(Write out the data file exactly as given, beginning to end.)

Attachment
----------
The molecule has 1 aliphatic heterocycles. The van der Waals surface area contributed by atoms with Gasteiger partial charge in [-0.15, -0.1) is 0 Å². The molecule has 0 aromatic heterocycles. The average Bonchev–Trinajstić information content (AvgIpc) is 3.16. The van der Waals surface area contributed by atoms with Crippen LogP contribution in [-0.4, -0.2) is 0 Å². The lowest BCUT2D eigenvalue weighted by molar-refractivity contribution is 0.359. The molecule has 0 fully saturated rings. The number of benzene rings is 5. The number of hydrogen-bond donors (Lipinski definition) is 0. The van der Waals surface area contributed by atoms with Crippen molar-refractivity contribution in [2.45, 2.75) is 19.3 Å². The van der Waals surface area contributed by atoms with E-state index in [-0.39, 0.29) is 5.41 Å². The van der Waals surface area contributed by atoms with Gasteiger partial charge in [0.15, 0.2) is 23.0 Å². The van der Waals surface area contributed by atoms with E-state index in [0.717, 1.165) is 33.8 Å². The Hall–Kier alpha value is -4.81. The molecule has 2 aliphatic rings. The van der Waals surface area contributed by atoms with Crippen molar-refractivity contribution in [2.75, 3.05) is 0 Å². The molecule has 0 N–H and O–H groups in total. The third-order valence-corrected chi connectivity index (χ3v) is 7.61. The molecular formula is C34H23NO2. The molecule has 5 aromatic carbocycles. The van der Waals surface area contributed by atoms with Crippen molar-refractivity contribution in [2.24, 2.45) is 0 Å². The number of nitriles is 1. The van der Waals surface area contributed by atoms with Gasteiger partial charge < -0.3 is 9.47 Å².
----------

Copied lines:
The molecule has 1 aliphatic heterocycles. The van der Waals surface area contributed by atoms with Gasteiger partial charge in [-0.15, -0.1) is 0 Å². The molecule has 0 aromatic heterocycles. The average Bonchev–Trinajstić information content (AvgIpc) is 3.16. The van der Waals surface area contributed by atoms with Crippen LogP contribution in [-0.4, -0.2) is 0 Å². The lowest BCUT2D eigenvalue weighted by molar-refractivity contribution is 0.359. The molecule has 0 fully saturated rings. The number of benzene rings is 5. The number of hydrogen-bond donors (Lipinski definition) is 0. The van der Waals surface area contributed by atoms with Crippen molar-refractivity contribution in [2.45, 2.75) is 19.3 Å². The van der Waals surface area contributed by atoms with E-state index in [-0.39, 0.29) is 5.41 Å². The van der Waals surface area contributed by atoms with Gasteiger partial charge in [0.15, 0.2) is 23.0 Å². The van der Waals surface area contributed by atoms with E-state index in [0.717, 1.165) is 33.8 Å². The Hall–Kier alpha value is -4.81. The molecule has 2 aliphatic rings. The van der Waals surface area contributed by atoms with Crippen molar-refractivity contribution in [2.75, 3.05) is 0 Å². The molecule has 0 N–H and O–H groups in total. The third-order valence-corrected chi connectivity index (χ3v) is 7.61. The molecular formula is C34H23NO2. The molecule has 5 aromatic carbocycles. The van der Waals surface area contributed by atoms with Crippen molar-refractivity contribution in [2.24, 2.45) is 0 Å². The number of nitriles is 1. The van der Waals surface area contributed by atoms with Gasteiger partial charge < -0.3 is 9.47 Å².